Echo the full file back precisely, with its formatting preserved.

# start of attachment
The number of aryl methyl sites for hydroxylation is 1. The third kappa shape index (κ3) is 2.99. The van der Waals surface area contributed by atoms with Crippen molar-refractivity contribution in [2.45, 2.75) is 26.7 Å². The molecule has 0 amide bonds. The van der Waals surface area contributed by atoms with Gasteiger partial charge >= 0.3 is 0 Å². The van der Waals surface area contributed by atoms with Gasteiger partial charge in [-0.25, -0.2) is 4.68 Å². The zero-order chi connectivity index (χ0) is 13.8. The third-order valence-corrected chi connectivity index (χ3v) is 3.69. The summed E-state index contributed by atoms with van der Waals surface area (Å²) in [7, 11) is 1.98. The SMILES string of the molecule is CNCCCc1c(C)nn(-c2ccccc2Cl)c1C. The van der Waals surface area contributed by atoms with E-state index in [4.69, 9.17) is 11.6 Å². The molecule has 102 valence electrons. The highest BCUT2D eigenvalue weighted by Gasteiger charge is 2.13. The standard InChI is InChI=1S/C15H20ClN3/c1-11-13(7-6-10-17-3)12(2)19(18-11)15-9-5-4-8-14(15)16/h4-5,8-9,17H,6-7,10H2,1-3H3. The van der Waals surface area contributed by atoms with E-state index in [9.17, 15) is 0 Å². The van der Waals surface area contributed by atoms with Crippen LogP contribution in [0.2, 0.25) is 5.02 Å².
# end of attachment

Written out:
The number of aryl methyl sites for hydroxylation is 1. The third kappa shape index (κ3) is 2.99. The van der Waals surface area contributed by atoms with Crippen molar-refractivity contribution in [2.45, 2.75) is 26.7 Å². The molecule has 0 amide bonds. The van der Waals surface area contributed by atoms with Gasteiger partial charge >= 0.3 is 0 Å². The van der Waals surface area contributed by atoms with Gasteiger partial charge in [-0.25, -0.2) is 4.68 Å². The zero-order chi connectivity index (χ0) is 13.8. The third-order valence-corrected chi connectivity index (χ3v) is 3.69. The summed E-state index contributed by atoms with van der Waals surface area (Å²) in [7, 11) is 1.98. The SMILES string of the molecule is CNCCCc1c(C)nn(-c2ccccc2Cl)c1C. The van der Waals surface area contributed by atoms with E-state index in [4.69, 9.17) is 11.6 Å². The molecule has 102 valence electrons. The highest BCUT2D eigenvalue weighted by Gasteiger charge is 2.13. The standard InChI is InChI=1S/C15H20ClN3/c1-11-13(7-6-10-17-3)12(2)19(18-11)15-9-5-4-8-14(15)16/h4-5,8-9,17H,6-7,10H2,1-3H3. The van der Waals surface area contributed by atoms with E-state index in [9.17, 15) is 0 Å². The van der Waals surface area contributed by atoms with Crippen LogP contribution in [0.2, 0.25) is 5.02 Å².